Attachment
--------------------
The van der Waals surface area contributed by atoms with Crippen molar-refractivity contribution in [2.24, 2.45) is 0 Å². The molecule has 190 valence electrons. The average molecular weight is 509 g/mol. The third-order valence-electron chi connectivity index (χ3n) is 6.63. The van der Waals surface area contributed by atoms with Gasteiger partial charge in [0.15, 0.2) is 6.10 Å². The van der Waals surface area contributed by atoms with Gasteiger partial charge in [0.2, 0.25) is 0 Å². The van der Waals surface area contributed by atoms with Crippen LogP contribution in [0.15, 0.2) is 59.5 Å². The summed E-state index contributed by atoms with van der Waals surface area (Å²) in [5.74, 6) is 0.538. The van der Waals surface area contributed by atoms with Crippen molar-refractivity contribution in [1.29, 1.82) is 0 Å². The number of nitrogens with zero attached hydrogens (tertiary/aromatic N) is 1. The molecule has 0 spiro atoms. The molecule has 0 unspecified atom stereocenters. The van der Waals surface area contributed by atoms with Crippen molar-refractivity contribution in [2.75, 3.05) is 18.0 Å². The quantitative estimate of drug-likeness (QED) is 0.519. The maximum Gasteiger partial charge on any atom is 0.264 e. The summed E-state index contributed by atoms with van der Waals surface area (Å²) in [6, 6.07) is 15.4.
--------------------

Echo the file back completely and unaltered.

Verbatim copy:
The van der Waals surface area contributed by atoms with Crippen molar-refractivity contribution in [2.24, 2.45) is 0 Å². The molecule has 190 valence electrons. The average molecular weight is 509 g/mol. The third-order valence-electron chi connectivity index (χ3n) is 6.63. The van der Waals surface area contributed by atoms with Gasteiger partial charge in [0.15, 0.2) is 6.10 Å². The van der Waals surface area contributed by atoms with Gasteiger partial charge in [0.2, 0.25) is 0 Å². The van der Waals surface area contributed by atoms with Crippen LogP contribution in [0.15, 0.2) is 59.5 Å². The summed E-state index contributed by atoms with van der Waals surface area (Å²) in [5.74, 6) is 0.538. The van der Waals surface area contributed by atoms with Crippen molar-refractivity contribution in [1.29, 1.82) is 0 Å². The number of nitrogens with zero attached hydrogens (tertiary/aromatic N) is 1. The molecule has 0 spiro atoms. The molecule has 0 unspecified atom stereocenters. The van der Waals surface area contributed by atoms with Crippen molar-refractivity contribution in [2.75, 3.05) is 18.0 Å². The quantitative estimate of drug-likeness (QED) is 0.519. The maximum Gasteiger partial charge on any atom is 0.264 e. The summed E-state index contributed by atoms with van der Waals surface area (Å²) in [6, 6.07) is 15.4.